The Mud Builders

Mud nests of a Potter Wasp
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Although they are present further south, the arrival of some of the usual migrant birds in this area appears to be somewhat delayed. The season seems otherwise normal and the breeding of resident species is in full swing.

Nesting materials required by birds have been mentioned in the past but there is one important aspect that we frequently overlook. With the dry conditions there is a limited supply of mud in many localities. The availability of suitable mud is vital for the successful breeding of numerous species of insects and birds that use this material in nest building.

Mud Building Insects

It would take too long to list all the species that use mud. The termites that live in the soil have access to moisture and make their own mud. Certain wasps and bees collect water with which to make mud but the majority of species rely on a source of ready-made mud, without which they cannot build and breed. The limitation of certain species affects predation on pest species in a significant ripple effect.

Some of the more familiar mud builders are the mud wasps, often considered a nuisance when they plaster their homes on our newly painted walls. These species consistently prey on hoards of caterpillars and other soft ?insects?. They usually seal this paralysed prey within their mud nests for consumption by their developing young.

Many species make mud nests on trees and rocks out in the veld. The mud balls of the solitary bees, attached to tree branches, are a common sight in our area. Although the original mud constructions are impervious to most predators, cuckoo wasps, with the protection of very hard ectoskeletons, have no problem drilling holes through which to enter the sealed chambers full of food.

With a host of other parasitic species, they lay their eggs on existing food supplies. Many other species take over plundered or abandoned nests and add their own architectural requirements. Like certain species of termite, those Hymenoptera that build in exposed locations habitually combine plant material and resin with the mud to make their nests more weather-resistant.

Mud Building Birds

Certain birds such as hammerkops and some species of thrush use mud to seal or strengthen their nests. The bird species most commonly associated with mud building are many of our swallows. The mud building swallows, among other species in this group and including the swifts, are some of the most useful birds in their control of flying insects. Many of them use human constructions, and often dwelling houses, on which to build their nests.

Most of the bridges and culverts along our roads have at least one pair of some species of swallow nesting in them. Resident birds can often be seen on trees or telephone lines within the vicinity. Pairs of birds will return to their nest site year after year and become very conditioned to close proximity of human activity.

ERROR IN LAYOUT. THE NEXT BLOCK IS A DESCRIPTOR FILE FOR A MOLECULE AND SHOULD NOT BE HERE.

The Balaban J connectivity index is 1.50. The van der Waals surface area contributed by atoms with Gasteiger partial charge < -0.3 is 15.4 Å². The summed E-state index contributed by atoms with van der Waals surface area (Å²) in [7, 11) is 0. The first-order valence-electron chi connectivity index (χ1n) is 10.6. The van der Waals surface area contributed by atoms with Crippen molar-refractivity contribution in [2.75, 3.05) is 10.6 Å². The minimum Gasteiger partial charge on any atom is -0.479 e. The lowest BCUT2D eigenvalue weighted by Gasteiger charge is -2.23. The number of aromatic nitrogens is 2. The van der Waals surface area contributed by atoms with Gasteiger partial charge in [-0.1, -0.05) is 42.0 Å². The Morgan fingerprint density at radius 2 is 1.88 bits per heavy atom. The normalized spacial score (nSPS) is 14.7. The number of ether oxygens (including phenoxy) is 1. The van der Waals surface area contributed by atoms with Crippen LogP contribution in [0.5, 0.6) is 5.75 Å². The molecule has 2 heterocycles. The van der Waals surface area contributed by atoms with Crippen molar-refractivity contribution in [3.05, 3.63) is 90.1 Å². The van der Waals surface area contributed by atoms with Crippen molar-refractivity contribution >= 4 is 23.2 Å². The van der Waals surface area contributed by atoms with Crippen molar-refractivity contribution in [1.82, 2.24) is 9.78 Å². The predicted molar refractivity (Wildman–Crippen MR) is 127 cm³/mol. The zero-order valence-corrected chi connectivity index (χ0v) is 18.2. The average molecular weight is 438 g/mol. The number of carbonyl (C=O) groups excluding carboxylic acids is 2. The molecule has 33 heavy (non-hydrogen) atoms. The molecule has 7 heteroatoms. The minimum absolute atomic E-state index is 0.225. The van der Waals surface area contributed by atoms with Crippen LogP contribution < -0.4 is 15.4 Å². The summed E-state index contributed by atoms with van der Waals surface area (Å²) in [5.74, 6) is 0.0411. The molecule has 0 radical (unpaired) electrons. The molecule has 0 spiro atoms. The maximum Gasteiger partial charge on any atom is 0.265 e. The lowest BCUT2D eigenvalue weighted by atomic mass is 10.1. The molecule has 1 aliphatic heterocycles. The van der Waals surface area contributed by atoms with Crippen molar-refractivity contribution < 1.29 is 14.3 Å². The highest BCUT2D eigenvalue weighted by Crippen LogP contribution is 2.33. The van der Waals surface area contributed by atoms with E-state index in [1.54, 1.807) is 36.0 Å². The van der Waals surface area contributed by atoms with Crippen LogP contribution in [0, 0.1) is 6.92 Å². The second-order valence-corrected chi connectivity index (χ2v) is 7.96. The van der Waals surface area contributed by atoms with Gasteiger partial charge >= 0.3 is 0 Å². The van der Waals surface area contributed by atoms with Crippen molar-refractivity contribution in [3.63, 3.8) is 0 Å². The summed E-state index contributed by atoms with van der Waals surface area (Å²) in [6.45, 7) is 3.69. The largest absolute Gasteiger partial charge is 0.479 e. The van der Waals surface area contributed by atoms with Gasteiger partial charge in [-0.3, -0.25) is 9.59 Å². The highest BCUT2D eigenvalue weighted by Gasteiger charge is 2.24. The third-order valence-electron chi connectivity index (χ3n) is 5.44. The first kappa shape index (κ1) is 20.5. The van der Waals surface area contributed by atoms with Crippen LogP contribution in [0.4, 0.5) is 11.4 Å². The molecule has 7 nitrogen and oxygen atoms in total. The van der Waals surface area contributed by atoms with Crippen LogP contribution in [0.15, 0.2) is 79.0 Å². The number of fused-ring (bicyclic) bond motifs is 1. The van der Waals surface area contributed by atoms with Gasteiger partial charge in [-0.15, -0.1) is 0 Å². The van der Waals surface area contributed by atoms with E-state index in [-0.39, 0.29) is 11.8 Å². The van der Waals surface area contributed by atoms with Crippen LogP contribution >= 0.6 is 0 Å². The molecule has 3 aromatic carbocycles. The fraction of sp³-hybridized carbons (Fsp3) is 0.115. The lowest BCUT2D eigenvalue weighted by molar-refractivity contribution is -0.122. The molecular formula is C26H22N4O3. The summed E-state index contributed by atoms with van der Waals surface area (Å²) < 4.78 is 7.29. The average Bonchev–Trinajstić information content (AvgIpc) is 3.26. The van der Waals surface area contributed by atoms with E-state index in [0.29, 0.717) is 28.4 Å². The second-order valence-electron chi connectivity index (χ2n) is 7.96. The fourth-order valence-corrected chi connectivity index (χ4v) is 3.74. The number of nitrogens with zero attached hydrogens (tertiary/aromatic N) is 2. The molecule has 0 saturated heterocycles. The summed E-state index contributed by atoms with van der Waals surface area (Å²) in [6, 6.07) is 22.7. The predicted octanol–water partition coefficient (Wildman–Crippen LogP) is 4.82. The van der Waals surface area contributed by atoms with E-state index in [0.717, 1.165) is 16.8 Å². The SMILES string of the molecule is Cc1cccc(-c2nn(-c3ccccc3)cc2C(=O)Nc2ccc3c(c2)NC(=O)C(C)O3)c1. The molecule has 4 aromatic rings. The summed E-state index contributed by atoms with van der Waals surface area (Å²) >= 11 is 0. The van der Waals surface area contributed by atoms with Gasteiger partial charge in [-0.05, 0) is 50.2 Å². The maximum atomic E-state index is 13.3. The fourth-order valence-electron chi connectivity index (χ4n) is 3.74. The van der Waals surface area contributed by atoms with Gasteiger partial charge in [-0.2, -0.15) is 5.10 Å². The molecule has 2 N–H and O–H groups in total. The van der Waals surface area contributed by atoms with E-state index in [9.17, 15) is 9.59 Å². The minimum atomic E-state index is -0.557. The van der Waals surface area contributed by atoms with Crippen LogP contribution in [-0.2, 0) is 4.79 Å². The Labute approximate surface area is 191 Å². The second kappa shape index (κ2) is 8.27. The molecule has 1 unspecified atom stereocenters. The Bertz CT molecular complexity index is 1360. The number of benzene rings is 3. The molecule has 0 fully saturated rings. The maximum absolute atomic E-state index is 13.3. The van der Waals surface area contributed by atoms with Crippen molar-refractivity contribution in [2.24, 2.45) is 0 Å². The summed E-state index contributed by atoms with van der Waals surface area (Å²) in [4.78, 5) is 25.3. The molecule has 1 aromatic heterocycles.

It is heart-breaking to see a pair of swallows, having chosen a suitable nest site, searching vainly for a source of mud with which to build. After a while they will abandon the prospects and move elsewhere.

It is also sad to find that a completed nest has collapsed with the destruction of eggs or young after all the hard work that went into nest building. Each little mouthful of mud reflects so much effort by the birds. Where there is only sandy mud the birds will attempt to build with only limited hope of success.

Assistance To Mud Builders

Folks trying to attract bird life to their areas will ensure that there is a sufficient supply of building material in the form of spider web, fine grass and other requirements. Think also of the mud builders and provide a source of mud in the form of a small, permanent pool in soft clay soil. Such a pool should be in an open area, visible and accessible to swallows, which cannot take off very easily.

The approaches to the pool should be clear and some termite mound (without destroying a working termitaria) or other clay soil will ensure good building material that will bind and hold a nest in place.

The pool does not need to be larger than half a metre across but should be kept permanently wet by means of a dripping pipe - or regular filling. Apart from becoming a popular birdbath, such a pool will provide you with a fascinating source of enjoyment as you observe the insect and bird traffic. Have a go and let us know of any success.

Dave Rushworth



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